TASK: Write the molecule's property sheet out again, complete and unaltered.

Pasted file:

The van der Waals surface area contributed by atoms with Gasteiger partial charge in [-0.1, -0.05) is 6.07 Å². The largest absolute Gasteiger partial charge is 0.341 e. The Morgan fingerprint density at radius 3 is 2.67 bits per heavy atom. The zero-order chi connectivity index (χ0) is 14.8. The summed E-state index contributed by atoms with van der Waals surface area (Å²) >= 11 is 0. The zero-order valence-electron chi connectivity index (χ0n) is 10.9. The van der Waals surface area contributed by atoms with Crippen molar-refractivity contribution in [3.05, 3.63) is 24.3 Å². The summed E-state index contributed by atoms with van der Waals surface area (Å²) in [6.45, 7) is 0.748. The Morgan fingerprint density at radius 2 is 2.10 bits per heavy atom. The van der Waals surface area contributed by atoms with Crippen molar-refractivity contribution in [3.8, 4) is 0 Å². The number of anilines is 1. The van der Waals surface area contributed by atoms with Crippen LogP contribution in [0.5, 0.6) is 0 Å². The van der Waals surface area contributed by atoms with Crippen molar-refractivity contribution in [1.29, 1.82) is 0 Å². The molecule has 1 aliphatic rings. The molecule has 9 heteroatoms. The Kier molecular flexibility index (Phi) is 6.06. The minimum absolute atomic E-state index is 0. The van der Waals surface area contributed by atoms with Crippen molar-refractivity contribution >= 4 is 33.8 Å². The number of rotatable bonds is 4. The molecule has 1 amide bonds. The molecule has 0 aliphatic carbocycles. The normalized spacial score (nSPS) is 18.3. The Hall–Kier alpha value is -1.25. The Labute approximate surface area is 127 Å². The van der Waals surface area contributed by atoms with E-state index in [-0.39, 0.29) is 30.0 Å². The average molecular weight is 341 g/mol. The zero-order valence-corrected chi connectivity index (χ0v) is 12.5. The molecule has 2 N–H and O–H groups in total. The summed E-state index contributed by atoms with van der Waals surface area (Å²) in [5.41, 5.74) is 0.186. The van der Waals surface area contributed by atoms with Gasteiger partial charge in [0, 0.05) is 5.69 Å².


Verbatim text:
The van der Waals surface area contributed by atoms with Gasteiger partial charge in [-0.1, -0.05) is 6.07 Å². The largest absolute Gasteiger partial charge is 0.341 e. The Morgan fingerprint density at radius 3 is 2.67 bits per heavy atom. The zero-order chi connectivity index (χ0) is 14.8. The summed E-state index contributed by atoms with van der Waals surface area (Å²) >= 11 is 0. The zero-order valence-electron chi connectivity index (χ0n) is 10.9. The van der Waals surface area contributed by atoms with Crippen molar-refractivity contribution in [3.05, 3.63) is 24.3 Å². The summed E-state index contributed by atoms with van der Waals surface area (Å²) in [6.45, 7) is 0.748. The Morgan fingerprint density at radius 2 is 2.10 bits per heavy atom. The van der Waals surface area contributed by atoms with Crippen molar-refractivity contribution in [3.8, 4) is 0 Å². The number of anilines is 1. The van der Waals surface area contributed by atoms with Crippen LogP contribution in [0.5, 0.6) is 0 Å². The van der Waals surface area contributed by atoms with Crippen molar-refractivity contribution in [1.29, 1.82) is 0 Å². The molecule has 1 aliphatic rings. The molecule has 9 heteroatoms. The Kier molecular flexibility index (Phi) is 6.06. The minimum absolute atomic E-state index is 0. The van der Waals surface area contributed by atoms with Crippen molar-refractivity contribution >= 4 is 33.8 Å². The number of rotatable bonds is 4. The molecule has 1 amide bonds. The molecule has 0 aliphatic carbocycles. The normalized spacial score (nSPS) is 18.3. The Hall–Kier alpha value is -1.25. The Labute approximate surface area is 127 Å². The van der Waals surface area contributed by atoms with E-state index in [-0.39, 0.29) is 30.0 Å². The average molecular weight is 341 g/mol. The zero-order valence-corrected chi connectivity index (χ0v) is 12.5. The molecule has 2 N–H and O–H groups in total. The summed E-state index contributed by atoms with van der Waals surface area (Å²) in [5.41, 5.74) is 0.186. The van der Waals surface area contributed by atoms with Gasteiger partial charge in [0, 0.05) is 5.69 Å².